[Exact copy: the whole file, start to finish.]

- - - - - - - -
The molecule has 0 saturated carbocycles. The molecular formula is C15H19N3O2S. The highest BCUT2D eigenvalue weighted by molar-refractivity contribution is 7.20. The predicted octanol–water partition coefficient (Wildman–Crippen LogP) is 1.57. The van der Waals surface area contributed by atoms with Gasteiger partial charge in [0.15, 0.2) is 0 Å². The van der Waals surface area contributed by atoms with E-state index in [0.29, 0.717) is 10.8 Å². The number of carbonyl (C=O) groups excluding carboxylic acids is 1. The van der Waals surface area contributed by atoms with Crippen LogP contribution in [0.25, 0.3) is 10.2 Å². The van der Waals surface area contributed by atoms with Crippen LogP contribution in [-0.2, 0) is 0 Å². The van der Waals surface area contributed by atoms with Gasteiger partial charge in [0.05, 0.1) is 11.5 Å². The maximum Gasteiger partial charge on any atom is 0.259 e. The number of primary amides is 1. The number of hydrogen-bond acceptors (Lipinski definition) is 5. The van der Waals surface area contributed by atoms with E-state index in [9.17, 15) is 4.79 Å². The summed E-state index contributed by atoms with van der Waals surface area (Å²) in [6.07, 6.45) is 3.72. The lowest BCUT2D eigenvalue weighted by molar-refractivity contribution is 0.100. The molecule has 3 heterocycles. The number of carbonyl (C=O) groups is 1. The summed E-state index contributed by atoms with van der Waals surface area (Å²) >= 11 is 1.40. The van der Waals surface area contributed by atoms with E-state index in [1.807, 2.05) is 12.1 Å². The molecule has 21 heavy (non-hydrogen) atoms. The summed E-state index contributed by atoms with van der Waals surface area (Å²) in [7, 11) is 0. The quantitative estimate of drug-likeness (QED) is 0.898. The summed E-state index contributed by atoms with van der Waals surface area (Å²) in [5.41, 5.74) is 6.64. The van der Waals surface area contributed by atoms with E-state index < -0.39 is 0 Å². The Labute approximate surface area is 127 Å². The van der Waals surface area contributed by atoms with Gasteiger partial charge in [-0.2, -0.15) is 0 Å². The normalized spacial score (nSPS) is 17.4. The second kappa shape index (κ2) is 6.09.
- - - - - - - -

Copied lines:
The molecule has 0 saturated carbocycles. The molecular formula is C15H19N3O2S. The highest BCUT2D eigenvalue weighted by molar-refractivity contribution is 7.20. The predicted octanol–water partition coefficient (Wildman–Crippen LogP) is 1.57. The van der Waals surface area contributed by atoms with Gasteiger partial charge in [0.15, 0.2) is 0 Å². The van der Waals surface area contributed by atoms with E-state index in [0.29, 0.717) is 10.8 Å². The number of carbonyl (C=O) groups excluding carboxylic acids is 1. The van der Waals surface area contributed by atoms with Crippen LogP contribution in [0.25, 0.3) is 10.2 Å². The van der Waals surface area contributed by atoms with Crippen LogP contribution in [-0.2, 0) is 0 Å². The van der Waals surface area contributed by atoms with Gasteiger partial charge in [0.05, 0.1) is 11.5 Å². The maximum Gasteiger partial charge on any atom is 0.259 e. The number of primary amides is 1. The number of hydrogen-bond acceptors (Lipinski definition) is 5. The van der Waals surface area contributed by atoms with E-state index in [9.17, 15) is 4.79 Å². The summed E-state index contributed by atoms with van der Waals surface area (Å²) in [6.07, 6.45) is 3.72. The lowest BCUT2D eigenvalue weighted by molar-refractivity contribution is 0.100. The molecule has 3 heterocycles. The number of carbonyl (C=O) groups is 1. The summed E-state index contributed by atoms with van der Waals surface area (Å²) >= 11 is 1.40. The van der Waals surface area contributed by atoms with E-state index in [1.807, 2.05) is 12.1 Å². The molecule has 21 heavy (non-hydrogen) atoms. The summed E-state index contributed by atoms with van der Waals surface area (Å²) in [7, 11) is 0. The quantitative estimate of drug-likeness (QED) is 0.898. The summed E-state index contributed by atoms with van der Waals surface area (Å²) in [5.41, 5.74) is 6.64. The van der Waals surface area contributed by atoms with E-state index < -0.39 is 0 Å². The Labute approximate surface area is 127 Å². The van der Waals surface area contributed by atoms with Gasteiger partial charge in [-0.2, -0.15) is 0 Å². The normalized spacial score (nSPS) is 17.4. The second kappa shape index (κ2) is 6.09.